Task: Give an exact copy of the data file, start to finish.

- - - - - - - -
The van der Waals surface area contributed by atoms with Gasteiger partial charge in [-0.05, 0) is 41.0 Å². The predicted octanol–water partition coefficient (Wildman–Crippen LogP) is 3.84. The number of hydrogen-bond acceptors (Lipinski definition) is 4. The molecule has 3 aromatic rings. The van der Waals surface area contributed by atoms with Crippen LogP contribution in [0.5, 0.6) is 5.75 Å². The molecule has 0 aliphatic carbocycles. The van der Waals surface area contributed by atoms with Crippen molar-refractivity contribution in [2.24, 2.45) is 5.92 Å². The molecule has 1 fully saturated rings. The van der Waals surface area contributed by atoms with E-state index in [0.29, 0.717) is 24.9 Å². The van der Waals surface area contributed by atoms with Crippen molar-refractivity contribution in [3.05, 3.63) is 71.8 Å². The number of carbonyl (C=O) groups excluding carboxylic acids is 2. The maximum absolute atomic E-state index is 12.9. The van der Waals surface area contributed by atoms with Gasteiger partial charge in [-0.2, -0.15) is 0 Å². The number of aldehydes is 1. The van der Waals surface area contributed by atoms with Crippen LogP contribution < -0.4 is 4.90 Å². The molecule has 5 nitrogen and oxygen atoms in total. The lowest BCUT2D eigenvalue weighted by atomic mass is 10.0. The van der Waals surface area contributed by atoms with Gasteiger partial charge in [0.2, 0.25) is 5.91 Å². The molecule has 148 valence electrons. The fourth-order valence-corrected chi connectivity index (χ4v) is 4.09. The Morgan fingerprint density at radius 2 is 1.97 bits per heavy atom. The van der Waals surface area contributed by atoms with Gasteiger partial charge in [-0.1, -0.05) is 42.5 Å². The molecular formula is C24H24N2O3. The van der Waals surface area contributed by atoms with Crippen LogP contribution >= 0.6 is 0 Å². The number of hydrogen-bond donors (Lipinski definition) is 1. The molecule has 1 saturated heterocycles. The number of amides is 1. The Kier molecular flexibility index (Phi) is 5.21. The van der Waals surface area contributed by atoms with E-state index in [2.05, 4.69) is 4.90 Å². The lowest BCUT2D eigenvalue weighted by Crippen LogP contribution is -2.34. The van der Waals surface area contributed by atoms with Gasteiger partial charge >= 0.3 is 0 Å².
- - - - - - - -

The van der Waals surface area contributed by atoms with Gasteiger partial charge in [-0.05, 0) is 41.0 Å². The predicted octanol–water partition coefficient (Wildman–Crippen LogP) is 3.84. The number of hydrogen-bond acceptors (Lipinski definition) is 4. The molecule has 3 aromatic rings. The van der Waals surface area contributed by atoms with Crippen LogP contribution in [0.5, 0.6) is 5.75 Å². The molecule has 0 aliphatic carbocycles. The van der Waals surface area contributed by atoms with Crippen molar-refractivity contribution in [2.24, 2.45) is 5.92 Å². The molecule has 1 fully saturated rings. The van der Waals surface area contributed by atoms with E-state index in [0.29, 0.717) is 24.9 Å². The van der Waals surface area contributed by atoms with Crippen molar-refractivity contribution in [3.05, 3.63) is 71.8 Å². The number of carbonyl (C=O) groups excluding carboxylic acids is 2. The maximum absolute atomic E-state index is 12.9. The van der Waals surface area contributed by atoms with Gasteiger partial charge in [-0.2, -0.15) is 0 Å². The number of aldehydes is 1. The van der Waals surface area contributed by atoms with Crippen LogP contribution < -0.4 is 4.90 Å². The molecule has 5 nitrogen and oxygen atoms in total. The lowest BCUT2D eigenvalue weighted by atomic mass is 10.0. The van der Waals surface area contributed by atoms with Gasteiger partial charge in [0.2, 0.25) is 5.91 Å². The molecule has 148 valence electrons. The fourth-order valence-corrected chi connectivity index (χ4v) is 4.09. The Morgan fingerprint density at radius 2 is 1.97 bits per heavy atom. The van der Waals surface area contributed by atoms with Gasteiger partial charge in [-0.1, -0.05) is 42.5 Å². The molecular formula is C24H24N2O3. The van der Waals surface area contributed by atoms with Crippen LogP contribution >= 0.6 is 0 Å². The number of hydrogen-bond donors (Lipinski definition) is 1. The molecule has 1 saturated heterocycles. The number of amides is 1. The Kier molecular flexibility index (Phi) is 5.21. The van der Waals surface area contributed by atoms with E-state index in [2.05, 4.69) is 4.90 Å². The lowest BCUT2D eigenvalue weighted by Crippen LogP contribution is -2.34. The van der Waals surface area contributed by atoms with Gasteiger partial charge >= 0.3 is 0 Å².